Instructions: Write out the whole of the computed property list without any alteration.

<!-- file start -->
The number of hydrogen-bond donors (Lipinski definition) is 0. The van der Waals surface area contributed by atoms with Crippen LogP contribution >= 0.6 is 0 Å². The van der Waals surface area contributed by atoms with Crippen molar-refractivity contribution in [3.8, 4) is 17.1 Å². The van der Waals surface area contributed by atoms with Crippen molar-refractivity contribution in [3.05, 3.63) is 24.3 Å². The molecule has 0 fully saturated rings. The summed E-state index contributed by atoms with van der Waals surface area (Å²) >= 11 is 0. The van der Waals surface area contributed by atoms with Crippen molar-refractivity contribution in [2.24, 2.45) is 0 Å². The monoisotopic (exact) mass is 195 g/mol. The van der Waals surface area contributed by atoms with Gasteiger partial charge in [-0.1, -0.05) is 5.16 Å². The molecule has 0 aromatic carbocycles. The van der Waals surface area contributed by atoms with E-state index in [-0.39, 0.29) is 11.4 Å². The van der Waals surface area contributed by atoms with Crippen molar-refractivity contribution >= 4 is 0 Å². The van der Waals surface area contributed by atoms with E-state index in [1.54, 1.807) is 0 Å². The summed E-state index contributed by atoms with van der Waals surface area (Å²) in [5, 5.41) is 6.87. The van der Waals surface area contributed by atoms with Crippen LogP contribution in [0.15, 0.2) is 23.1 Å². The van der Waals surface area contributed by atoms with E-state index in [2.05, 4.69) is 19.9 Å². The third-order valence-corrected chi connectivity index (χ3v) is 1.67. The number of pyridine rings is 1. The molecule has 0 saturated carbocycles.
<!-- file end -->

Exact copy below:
The number of hydrogen-bond donors (Lipinski definition) is 0. The van der Waals surface area contributed by atoms with Crippen LogP contribution >= 0.6 is 0 Å². The van der Waals surface area contributed by atoms with Crippen molar-refractivity contribution in [3.8, 4) is 17.1 Å². The van der Waals surface area contributed by atoms with Crippen molar-refractivity contribution in [3.05, 3.63) is 24.3 Å². The molecule has 0 fully saturated rings. The summed E-state index contributed by atoms with van der Waals surface area (Å²) >= 11 is 0. The van der Waals surface area contributed by atoms with Crippen molar-refractivity contribution in [2.24, 2.45) is 0 Å². The monoisotopic (exact) mass is 195 g/mol. The van der Waals surface area contributed by atoms with Gasteiger partial charge in [-0.1, -0.05) is 5.16 Å². The molecule has 0 aromatic carbocycles. The van der Waals surface area contributed by atoms with E-state index in [-0.39, 0.29) is 11.4 Å². The van der Waals surface area contributed by atoms with Crippen molar-refractivity contribution >= 4 is 0 Å². The van der Waals surface area contributed by atoms with E-state index in [1.54, 1.807) is 0 Å². The summed E-state index contributed by atoms with van der Waals surface area (Å²) in [5, 5.41) is 6.87. The van der Waals surface area contributed by atoms with Crippen LogP contribution in [0.15, 0.2) is 23.1 Å². The van der Waals surface area contributed by atoms with E-state index in [2.05, 4.69) is 19.9 Å². The third-order valence-corrected chi connectivity index (χ3v) is 1.67. The number of pyridine rings is 1. The molecule has 0 saturated carbocycles.